Hints & Tips Series


With a smartphone in nearly every pocket, here you’ll find hints and tips on how to get the most out of your smartphone’s video capabilities.

These days there is no expectation that you will produce a Broadcast quality video to highlight your business for social media and web. Your customers want to see you, your products and services. You can achieve great videos with just the smartphone in your pocket… and a few hints and tips to get you started.

Know your recording settings

Before you start, check your recording settings. Filming in 1080p at 30 fps (frames per second) is usually the default. This is an HD recording that will work well on all platforms, from YouTube to social media. It gives you good flexibility without running out of space too quickly.

To learn more and feel confident that you have the right settings for your needs, we’ve outlined the basics in our post here.

Airplane mode

Turn your phone onto airplane mode. You don’t want phone calls, texts, notifications etc to come through while you are recording.

It’ll be annoying if you’re in the middle of your best monologue yet and you can’t remember what you were saying!

Hold your phone HORIZONTALLY!

Sorry if I was yelling then. My bad. But… this is the MOST important step. Turn your phone so you are recording horizontally / landscape (NOT vertically / portrait). Unless you are absolutely sure you will only ever use your video on Instagram then this is very important. You will have many many more editing options available to you. From my years of editing, it is always easier to crop a horizonal video into a square or vertical format, but nearly impossible to do anything that looks polished or professional from a vertical video for use on youtube or websites.

If you only take 1 thing from this Taking Video With Your Smartphone series, make it a habit to record video in landscape mode. Thank you. Rant over.


Quality picture depends on lighting. You need much more of it than you think. Your eye is fantastic at adjusting to the available light, a camera not so much. (Of course this isn’t true for professional cameras which can get amazing results in low light, but we’re talking about smartphones here.)

Get as much light as possible into your shot. Turn on all available light sources, even during the day time. I carry with me a small USB rechargeable light that serves many functions – to spotlighting a closeup, or lighting someone’s face when filming.

Never film with a window behind your main subject. It is a good rule of thumb to have the main light source behind you without casting a shadow over your shot.

Rule of Thirds and Composition

The Rule of Thirds and good composition. Divide the area inside your screen into thirds. The points where the lines crossover are the best areas to put your subject to make for an interesting shot. When interviewing, use the bridge of their nose of a point of focus.


When recording people keep eyes level with the lens. This is usually easiest to watch and more flattering than video taken from below. When interviewing, it is best to talk to the side of the phone, not directly into the camera.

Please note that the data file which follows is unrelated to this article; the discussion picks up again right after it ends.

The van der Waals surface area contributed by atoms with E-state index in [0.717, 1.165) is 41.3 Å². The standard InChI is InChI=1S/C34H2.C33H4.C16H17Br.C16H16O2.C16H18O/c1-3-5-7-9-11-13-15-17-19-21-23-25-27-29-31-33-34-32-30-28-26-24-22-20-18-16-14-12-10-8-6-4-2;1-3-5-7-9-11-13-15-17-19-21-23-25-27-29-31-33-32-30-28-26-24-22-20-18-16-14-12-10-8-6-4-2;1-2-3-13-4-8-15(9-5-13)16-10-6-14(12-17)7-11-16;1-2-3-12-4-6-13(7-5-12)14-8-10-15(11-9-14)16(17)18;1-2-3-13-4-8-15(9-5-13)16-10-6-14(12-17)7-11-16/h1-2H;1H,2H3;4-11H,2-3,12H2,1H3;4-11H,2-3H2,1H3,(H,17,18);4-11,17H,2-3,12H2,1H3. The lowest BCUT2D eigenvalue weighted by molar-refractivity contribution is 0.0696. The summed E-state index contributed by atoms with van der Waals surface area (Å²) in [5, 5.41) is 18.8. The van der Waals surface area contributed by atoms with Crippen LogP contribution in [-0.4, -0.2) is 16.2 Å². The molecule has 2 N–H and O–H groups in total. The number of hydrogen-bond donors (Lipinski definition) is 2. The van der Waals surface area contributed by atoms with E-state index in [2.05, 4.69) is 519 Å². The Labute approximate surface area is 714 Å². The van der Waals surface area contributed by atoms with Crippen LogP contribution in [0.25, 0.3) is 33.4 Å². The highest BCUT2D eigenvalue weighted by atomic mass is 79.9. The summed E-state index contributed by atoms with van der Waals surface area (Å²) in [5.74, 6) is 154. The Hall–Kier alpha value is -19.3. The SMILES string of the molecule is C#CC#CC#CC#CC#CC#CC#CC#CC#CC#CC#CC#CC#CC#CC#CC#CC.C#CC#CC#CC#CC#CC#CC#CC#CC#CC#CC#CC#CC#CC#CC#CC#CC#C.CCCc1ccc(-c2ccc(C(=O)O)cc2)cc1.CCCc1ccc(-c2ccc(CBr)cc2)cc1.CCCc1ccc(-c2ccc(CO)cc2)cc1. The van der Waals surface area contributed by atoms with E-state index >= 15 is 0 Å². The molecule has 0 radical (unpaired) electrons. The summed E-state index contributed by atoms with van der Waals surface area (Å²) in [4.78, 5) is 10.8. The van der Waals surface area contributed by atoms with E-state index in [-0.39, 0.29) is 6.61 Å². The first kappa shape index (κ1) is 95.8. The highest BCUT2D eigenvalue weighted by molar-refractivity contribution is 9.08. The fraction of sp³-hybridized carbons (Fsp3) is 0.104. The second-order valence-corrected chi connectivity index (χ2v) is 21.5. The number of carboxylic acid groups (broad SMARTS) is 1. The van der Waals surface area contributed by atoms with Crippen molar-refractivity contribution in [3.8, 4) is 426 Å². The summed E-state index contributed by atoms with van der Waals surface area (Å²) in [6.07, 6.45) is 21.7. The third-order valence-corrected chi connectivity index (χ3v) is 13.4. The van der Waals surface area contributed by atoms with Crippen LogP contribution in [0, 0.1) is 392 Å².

Stabilise the camera. Smooth, stable footage will give your video a professional edge. Lean against a wall and use your body to keep your phone still, lean your phone against stable objects or invest in phone supports or tripods for use in most cases. Specialist equipment is also available for filming on the go – great if your business means you are moving about a lot. Check out all the details here:

5 shots per sequence

For each sequence aim for 5 shots from different angles and viewpoints. Obviously this is a rule of thumb, but it is a good place to start until you find what works for you. 5 shots gives your viewers variety and gives your video energy.


Filming on your phone works best if you can overlay an audio track, such as music or recording a voiceover. This doesn’t work in interviewing situations where you will need to think about recording quality audio. An easy fix is to record the audio onto a separate phone using a microphone built into the headphones.

If recording outside, keep the mic out of the wind, use anything you can as a shield, including your body if nothing else is available.

Slow motion

Many editors use slow motion to give a look to their videos that feels modern and provides contrast in the finished product. To use slow motion, the footage needs to be recorded at a higher frame rate – most smartphone do this, with some even offering an ultra-slow mode.

Go edit!

Now you have the footage, it’s time to get stuck in and edit the footage together so that it conveys the messages that you want it to. This is a big topic. I am planning a new series that will go through the different editing options available, from in phone apps, all the way through to desktop software that requires time to learn.

If you would like help to edit your footage, we offer an editing only service that supports you and your business to grow a library of video that will help your customers to understand more about you and your products.

Tips for great video using your phone

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